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  Farewell Burt Reynolds [read more]
  Superstar of the 70s dies aged 82
  Burt Reynolds, the biggest American star of the seventies and some of the eighties to boot, has passed away of a heart attack, it has been announced. He rose from college football to acting in TV Westerns, then graduated to the movies, initially in the same genre (Navajo Joe, 100 Rifles, Sam Whiskey), but as the sixties became the seventies, be became the good ol' boy celebrity the world embraced. Boosted by his knack for a great interview, audiences started flocking to his movies: Deliverance, Shamus, White Lightning, The Longest Yard, Gator and more. In 1977 he teamed up with stuntman Hal Needham for Smokey and the Bandit, second only to Star Wars in its success that year.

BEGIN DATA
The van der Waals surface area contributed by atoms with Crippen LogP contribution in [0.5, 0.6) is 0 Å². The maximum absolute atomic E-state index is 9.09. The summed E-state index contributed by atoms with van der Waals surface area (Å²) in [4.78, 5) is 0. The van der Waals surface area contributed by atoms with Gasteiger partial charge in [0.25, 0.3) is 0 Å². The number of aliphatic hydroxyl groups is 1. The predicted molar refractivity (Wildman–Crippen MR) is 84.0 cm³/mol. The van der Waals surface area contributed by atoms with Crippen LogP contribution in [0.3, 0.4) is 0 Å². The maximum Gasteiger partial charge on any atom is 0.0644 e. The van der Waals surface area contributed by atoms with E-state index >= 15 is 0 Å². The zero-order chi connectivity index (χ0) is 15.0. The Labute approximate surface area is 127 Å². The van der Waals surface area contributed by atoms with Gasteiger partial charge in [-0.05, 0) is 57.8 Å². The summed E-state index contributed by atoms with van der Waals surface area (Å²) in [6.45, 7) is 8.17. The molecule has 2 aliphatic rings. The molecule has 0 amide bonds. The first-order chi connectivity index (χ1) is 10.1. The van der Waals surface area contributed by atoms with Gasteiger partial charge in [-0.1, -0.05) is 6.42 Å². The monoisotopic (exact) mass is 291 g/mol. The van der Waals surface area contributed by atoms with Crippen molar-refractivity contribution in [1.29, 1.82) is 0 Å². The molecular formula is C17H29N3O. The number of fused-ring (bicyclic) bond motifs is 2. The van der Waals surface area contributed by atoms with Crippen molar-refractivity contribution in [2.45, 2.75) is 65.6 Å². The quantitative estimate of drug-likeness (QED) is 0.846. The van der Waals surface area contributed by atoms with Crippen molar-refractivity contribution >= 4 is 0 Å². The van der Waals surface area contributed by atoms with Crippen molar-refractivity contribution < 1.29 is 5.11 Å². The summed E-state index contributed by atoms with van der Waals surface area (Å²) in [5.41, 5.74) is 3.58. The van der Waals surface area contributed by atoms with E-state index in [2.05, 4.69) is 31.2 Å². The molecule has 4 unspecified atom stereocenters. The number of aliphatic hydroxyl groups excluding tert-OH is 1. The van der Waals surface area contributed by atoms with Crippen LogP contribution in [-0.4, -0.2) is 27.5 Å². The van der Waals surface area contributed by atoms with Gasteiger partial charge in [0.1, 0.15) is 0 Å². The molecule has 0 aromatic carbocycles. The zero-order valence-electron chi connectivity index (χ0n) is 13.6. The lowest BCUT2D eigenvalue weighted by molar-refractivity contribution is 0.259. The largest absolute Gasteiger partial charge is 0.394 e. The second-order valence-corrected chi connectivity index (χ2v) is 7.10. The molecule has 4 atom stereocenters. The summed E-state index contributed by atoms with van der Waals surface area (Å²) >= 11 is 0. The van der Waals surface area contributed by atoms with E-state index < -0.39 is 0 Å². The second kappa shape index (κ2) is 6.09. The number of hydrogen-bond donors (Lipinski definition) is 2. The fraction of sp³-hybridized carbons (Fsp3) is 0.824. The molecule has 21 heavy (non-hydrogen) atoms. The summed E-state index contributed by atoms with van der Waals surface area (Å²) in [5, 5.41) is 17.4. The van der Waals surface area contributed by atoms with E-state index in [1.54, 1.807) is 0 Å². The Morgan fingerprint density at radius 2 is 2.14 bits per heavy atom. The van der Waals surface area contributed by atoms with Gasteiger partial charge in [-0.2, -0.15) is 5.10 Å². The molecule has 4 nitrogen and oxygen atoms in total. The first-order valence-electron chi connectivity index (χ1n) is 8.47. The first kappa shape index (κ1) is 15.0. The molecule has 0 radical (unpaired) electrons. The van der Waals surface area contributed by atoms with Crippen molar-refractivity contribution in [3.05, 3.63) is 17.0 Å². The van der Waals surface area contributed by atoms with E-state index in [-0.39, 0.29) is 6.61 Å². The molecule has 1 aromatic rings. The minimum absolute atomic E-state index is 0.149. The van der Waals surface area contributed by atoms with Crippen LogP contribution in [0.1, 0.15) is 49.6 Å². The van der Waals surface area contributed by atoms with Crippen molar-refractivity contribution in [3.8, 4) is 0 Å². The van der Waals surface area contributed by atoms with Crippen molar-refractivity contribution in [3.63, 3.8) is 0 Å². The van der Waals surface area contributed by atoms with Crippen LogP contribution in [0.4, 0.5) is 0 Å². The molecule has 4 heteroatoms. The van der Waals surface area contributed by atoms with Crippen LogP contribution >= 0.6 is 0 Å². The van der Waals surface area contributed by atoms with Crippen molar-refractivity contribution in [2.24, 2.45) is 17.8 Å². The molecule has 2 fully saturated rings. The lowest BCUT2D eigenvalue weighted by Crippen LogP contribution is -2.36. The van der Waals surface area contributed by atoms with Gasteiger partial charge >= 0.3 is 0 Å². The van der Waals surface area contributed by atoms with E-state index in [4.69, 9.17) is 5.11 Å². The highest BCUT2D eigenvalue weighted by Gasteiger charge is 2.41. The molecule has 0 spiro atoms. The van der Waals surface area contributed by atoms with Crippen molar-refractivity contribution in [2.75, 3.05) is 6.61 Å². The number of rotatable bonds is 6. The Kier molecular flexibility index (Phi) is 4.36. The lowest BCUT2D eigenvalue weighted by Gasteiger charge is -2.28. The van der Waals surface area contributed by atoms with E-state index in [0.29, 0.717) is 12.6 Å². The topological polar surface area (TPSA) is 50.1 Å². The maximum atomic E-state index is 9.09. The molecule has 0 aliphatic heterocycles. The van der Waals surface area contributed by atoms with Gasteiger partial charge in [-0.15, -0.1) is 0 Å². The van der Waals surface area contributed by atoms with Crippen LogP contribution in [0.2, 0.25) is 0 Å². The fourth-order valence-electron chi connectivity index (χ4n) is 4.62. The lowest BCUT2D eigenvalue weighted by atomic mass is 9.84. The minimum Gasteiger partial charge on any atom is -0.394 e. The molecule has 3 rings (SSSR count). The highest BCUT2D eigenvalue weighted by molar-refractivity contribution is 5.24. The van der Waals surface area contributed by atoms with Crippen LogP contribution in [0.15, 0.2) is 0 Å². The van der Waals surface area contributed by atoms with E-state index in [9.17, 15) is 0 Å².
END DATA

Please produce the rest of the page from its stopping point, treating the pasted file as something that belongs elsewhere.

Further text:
There followed Semi-Tough, The End, Hooper, The Cannonball Run, Sharkey's Machine and The Best Little Whorehouse in Texas, but his career faltered in the mid-eighties with middling to poor choices and well-publicised problems in his private life. After hit sitcom Evening Shade, an Oscar nomination for Boogie Nights in the nineties seemed to herald a renaissance, but his dislike for it sabotaged his career and he was once again stuck in the doldrums. Sadly, a role in the new Quentin Tarantino movie could have done him wonders, but he has died before it has been finished. An icon of easygoing masculinity with a roguish charm, he was a true one-off.
  Graeme Clark [6 Sep 2018 at 23:48]
     

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